Nursing evaluationHenderson’s 14 components and definition of nursing Use the acceptable definition of ;nursing and appropriate laws related to the practice of nursing. The quality of care is drastically affected by the preparation and native ability of the nursing personnel rather that the amount of hours of care. Successful outcomes of nursing care are based on the speed with which or degree to which the patient performs independently the activities of daily living Comparison with Maslow’s Hierarchy of Need
Maslow’sHenderson Physiological needs Breathe normally Eat and drink adequately Eliminate by all avenues of elimination Move and maintain desirable posture Sleep and rest Select suitable clothing Maintain body temperature Keep body clean and well groomed and protect the integument Safety Needs Avoid environmental dangers and avoid injuring other Belongingness and love needsCommunicate with others
worship according to one’s faith
Esteem needs Work at something providing a sense of accomplishment Play or participate in various forms of recreation
Learn, discover, or satisfy curiosity
DIAGRAMS ON THE NEEDS THEORY
Figure 1. Interaction Between Concepts as presented by Paolo Guevarra As the above diagram shows that each concept related to Henderson theory are interrelated. The blue big circle shows how important to have communication between the nurse and the client as these two components are inter linkage as well, to define the needs of the client by assisting the individuals in her/his activities of daily living.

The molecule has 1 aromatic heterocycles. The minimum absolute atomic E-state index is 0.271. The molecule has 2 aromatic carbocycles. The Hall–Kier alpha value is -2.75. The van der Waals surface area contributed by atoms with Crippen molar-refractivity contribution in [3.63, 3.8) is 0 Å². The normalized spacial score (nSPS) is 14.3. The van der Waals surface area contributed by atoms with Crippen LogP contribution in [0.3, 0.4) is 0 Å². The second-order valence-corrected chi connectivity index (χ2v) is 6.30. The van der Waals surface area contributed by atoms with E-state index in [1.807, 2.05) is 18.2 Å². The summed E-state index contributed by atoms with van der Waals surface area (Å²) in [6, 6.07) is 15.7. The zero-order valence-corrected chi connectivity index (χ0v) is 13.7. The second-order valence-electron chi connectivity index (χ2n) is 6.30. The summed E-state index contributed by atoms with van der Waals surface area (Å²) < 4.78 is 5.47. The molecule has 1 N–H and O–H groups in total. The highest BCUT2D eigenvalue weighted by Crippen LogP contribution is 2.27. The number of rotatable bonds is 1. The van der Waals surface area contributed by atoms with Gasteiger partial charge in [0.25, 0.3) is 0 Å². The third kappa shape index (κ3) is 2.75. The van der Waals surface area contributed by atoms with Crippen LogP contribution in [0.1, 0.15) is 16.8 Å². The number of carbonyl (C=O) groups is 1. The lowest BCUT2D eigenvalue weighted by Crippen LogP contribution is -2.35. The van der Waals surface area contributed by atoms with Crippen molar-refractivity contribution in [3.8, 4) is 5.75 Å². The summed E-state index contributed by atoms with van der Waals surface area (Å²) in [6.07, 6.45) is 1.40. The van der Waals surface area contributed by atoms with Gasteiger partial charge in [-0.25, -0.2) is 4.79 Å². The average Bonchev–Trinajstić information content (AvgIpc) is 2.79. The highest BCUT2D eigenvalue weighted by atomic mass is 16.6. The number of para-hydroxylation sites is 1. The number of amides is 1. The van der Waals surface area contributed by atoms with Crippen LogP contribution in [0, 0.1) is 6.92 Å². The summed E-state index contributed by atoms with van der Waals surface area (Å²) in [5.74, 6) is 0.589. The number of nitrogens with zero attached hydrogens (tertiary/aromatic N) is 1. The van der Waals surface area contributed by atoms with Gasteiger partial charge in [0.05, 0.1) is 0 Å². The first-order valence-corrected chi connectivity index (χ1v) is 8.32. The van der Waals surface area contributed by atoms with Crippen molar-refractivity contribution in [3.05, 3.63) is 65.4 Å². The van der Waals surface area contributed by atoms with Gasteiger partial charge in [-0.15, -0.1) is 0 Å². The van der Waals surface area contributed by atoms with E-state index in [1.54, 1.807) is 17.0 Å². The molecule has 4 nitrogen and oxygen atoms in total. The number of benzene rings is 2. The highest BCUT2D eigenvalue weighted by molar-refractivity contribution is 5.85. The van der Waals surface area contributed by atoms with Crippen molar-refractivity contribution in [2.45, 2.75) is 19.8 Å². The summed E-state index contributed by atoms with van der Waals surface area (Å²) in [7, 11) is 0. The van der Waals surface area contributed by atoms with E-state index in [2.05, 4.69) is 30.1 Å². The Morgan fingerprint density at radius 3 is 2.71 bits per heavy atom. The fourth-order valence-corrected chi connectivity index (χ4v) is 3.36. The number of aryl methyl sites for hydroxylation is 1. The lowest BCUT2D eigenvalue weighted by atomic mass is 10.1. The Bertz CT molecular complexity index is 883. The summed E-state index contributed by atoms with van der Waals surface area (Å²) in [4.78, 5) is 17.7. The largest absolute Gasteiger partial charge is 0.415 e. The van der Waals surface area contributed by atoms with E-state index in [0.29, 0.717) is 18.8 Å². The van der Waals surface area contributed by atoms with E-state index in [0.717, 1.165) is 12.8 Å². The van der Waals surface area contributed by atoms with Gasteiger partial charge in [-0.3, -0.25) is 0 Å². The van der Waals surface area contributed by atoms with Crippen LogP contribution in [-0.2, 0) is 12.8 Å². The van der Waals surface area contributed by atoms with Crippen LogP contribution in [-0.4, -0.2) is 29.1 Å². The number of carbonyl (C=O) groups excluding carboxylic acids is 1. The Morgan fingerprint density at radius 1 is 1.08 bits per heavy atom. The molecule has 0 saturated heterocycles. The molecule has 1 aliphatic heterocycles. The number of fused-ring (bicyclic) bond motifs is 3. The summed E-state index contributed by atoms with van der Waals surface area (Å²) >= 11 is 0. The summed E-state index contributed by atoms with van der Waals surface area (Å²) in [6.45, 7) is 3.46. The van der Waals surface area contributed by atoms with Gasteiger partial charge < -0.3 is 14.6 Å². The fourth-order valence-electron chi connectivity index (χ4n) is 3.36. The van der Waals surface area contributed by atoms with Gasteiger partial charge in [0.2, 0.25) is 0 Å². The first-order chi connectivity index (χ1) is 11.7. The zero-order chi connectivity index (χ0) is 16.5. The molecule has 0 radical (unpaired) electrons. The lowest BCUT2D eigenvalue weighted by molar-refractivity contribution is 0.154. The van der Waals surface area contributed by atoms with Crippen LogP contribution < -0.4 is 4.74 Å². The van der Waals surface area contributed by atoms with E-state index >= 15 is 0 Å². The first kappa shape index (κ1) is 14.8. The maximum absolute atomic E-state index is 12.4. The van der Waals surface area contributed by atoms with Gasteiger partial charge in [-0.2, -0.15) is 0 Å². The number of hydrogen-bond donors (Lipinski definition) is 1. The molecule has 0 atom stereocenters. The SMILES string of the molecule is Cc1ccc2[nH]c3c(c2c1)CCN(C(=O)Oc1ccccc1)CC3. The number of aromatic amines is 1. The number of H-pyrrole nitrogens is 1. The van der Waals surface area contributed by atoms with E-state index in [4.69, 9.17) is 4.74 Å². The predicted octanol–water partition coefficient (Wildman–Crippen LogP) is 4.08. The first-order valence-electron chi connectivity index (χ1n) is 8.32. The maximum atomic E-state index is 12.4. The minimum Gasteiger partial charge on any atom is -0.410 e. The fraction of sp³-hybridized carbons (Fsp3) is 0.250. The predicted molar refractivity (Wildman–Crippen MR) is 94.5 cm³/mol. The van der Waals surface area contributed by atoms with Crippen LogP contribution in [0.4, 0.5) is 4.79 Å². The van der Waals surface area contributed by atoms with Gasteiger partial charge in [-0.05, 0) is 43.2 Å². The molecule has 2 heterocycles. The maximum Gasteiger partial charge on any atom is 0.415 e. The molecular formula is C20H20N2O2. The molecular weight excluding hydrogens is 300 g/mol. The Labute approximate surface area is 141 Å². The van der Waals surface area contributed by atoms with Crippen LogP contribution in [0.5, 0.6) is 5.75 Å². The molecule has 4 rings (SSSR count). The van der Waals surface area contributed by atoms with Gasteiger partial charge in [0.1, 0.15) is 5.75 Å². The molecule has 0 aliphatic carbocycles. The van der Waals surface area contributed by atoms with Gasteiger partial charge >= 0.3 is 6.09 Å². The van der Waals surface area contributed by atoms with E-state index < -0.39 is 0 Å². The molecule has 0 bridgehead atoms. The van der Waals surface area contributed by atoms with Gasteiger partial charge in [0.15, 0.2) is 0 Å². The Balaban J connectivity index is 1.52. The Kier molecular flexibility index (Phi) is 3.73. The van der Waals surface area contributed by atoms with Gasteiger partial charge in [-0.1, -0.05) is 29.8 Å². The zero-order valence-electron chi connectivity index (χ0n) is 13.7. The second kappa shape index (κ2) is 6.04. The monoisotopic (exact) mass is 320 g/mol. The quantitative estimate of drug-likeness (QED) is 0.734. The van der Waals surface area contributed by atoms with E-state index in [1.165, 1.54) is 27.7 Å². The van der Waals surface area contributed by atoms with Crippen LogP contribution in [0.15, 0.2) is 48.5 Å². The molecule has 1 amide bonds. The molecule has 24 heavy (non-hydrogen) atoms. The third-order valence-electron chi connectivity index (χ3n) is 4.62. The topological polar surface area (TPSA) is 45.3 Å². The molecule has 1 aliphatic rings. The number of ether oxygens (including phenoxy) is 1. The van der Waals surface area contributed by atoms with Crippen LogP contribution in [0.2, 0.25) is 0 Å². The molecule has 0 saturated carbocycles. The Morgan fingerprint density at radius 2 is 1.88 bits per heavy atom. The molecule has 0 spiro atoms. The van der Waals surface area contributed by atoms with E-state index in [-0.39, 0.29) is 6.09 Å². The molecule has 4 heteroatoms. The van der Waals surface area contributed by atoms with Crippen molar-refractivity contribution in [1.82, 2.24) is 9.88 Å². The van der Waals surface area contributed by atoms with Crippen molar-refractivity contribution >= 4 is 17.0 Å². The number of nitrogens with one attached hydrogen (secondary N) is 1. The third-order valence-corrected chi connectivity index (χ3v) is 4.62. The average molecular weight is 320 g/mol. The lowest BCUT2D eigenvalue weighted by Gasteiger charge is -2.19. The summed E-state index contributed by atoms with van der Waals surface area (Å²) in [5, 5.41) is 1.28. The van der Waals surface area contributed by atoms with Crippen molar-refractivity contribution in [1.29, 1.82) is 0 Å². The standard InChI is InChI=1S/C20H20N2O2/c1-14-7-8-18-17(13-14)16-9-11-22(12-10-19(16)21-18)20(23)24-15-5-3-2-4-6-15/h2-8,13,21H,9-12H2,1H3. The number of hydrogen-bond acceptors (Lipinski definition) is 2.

In such a way, as environment plays an important role in the theory of Henderson. Thus, settings in which the individuals learn to adapt in a unique pattern of living which can be enhanced by the nurse client relationships.
Figure 2. Conceptual Paradigm Explaining the Nursing Process in Virginia Henderson’s Theory as presented by Michael Vincent Mercado Legend: Green – Health (in Henderson’s case, ability to perform basic needs), Blue – Needs (Basic Functions in which the Client (Person) must perform to be considered healthy), Pink – Nursing Problem (The degree of difficulty in which the client is unable to perform fundamental needs), Orange¬ – Nursing Intervention (dependent on the degree of the nursing problem).
Figure 3. Interaction of Concepts and the Nursing Process as presented by Philip Salarda
Sample of the Need theory in application to Nursing: Henderson’s definition of nursing and 14 components of basic nursing care can be useful in guiding the assessment and care of patients preparing for surgical procedures.